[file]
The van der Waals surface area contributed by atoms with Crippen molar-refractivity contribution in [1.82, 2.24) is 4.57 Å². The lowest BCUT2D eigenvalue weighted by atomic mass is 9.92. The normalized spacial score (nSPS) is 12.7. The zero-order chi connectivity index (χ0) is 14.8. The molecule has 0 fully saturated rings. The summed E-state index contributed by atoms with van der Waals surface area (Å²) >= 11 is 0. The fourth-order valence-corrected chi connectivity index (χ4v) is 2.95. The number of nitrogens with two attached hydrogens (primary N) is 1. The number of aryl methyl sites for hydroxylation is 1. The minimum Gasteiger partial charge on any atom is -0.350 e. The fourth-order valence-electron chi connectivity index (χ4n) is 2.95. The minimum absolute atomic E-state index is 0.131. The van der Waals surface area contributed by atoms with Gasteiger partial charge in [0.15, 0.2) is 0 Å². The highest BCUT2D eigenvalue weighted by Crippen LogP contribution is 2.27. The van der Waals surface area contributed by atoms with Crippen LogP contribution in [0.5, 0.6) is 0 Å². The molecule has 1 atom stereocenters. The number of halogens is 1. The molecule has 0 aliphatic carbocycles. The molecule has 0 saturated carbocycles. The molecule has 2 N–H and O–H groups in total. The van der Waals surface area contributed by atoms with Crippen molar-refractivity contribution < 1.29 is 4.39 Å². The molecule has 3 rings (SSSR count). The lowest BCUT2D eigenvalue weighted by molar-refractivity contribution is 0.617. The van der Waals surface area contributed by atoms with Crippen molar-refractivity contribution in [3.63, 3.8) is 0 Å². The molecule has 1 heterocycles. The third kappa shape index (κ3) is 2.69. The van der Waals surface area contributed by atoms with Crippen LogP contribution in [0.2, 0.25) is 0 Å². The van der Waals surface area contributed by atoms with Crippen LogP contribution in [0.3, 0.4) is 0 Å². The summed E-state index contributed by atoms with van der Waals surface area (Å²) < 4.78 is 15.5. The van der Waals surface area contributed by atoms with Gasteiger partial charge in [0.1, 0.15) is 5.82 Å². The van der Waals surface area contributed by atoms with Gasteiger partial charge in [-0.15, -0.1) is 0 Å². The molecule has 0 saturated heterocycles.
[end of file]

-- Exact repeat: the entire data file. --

The van der Waals surface area contributed by atoms with Crippen molar-refractivity contribution in [1.82, 2.24) is 4.57 Å². The lowest BCUT2D eigenvalue weighted by atomic mass is 9.92. The normalized spacial score (nSPS) is 12.7. The zero-order chi connectivity index (χ0) is 14.8. The molecule has 0 fully saturated rings. The summed E-state index contributed by atoms with van der Waals surface area (Å²) >= 11 is 0. The fourth-order valence-corrected chi connectivity index (χ4v) is 2.95. The number of nitrogens with two attached hydrogens (primary N) is 1. The number of aryl methyl sites for hydroxylation is 1. The minimum Gasteiger partial charge on any atom is -0.350 e. The fourth-order valence-electron chi connectivity index (χ4n) is 2.95. The minimum absolute atomic E-state index is 0.131. The van der Waals surface area contributed by atoms with Gasteiger partial charge in [0.15, 0.2) is 0 Å². The highest BCUT2D eigenvalue weighted by Crippen LogP contribution is 2.27. The van der Waals surface area contributed by atoms with Crippen LogP contribution in [0.5, 0.6) is 0 Å². The molecule has 1 atom stereocenters. The number of halogens is 1. The molecule has 0 aliphatic carbocycles. The molecule has 0 saturated carbocycles. The molecule has 2 N–H and O–H groups in total. The van der Waals surface area contributed by atoms with Crippen molar-refractivity contribution < 1.29 is 4.39 Å². The molecule has 3 rings (SSSR count). The lowest BCUT2D eigenvalue weighted by molar-refractivity contribution is 0.617. The van der Waals surface area contributed by atoms with Crippen molar-refractivity contribution in [3.63, 3.8) is 0 Å². The molecule has 1 heterocycles. The third kappa shape index (κ3) is 2.69. The van der Waals surface area contributed by atoms with Crippen LogP contribution in [0.2, 0.25) is 0 Å². The van der Waals surface area contributed by atoms with Crippen LogP contribution in [0.3, 0.4) is 0 Å². The summed E-state index contributed by atoms with van der Waals surface area (Å²) < 4.78 is 15.5. The van der Waals surface area contributed by atoms with Gasteiger partial charge in [0.1, 0.15) is 5.82 Å². The van der Waals surface area contributed by atoms with Gasteiger partial charge in [-0.15, -0.1) is 0 Å². The molecule has 0 saturated heterocycles.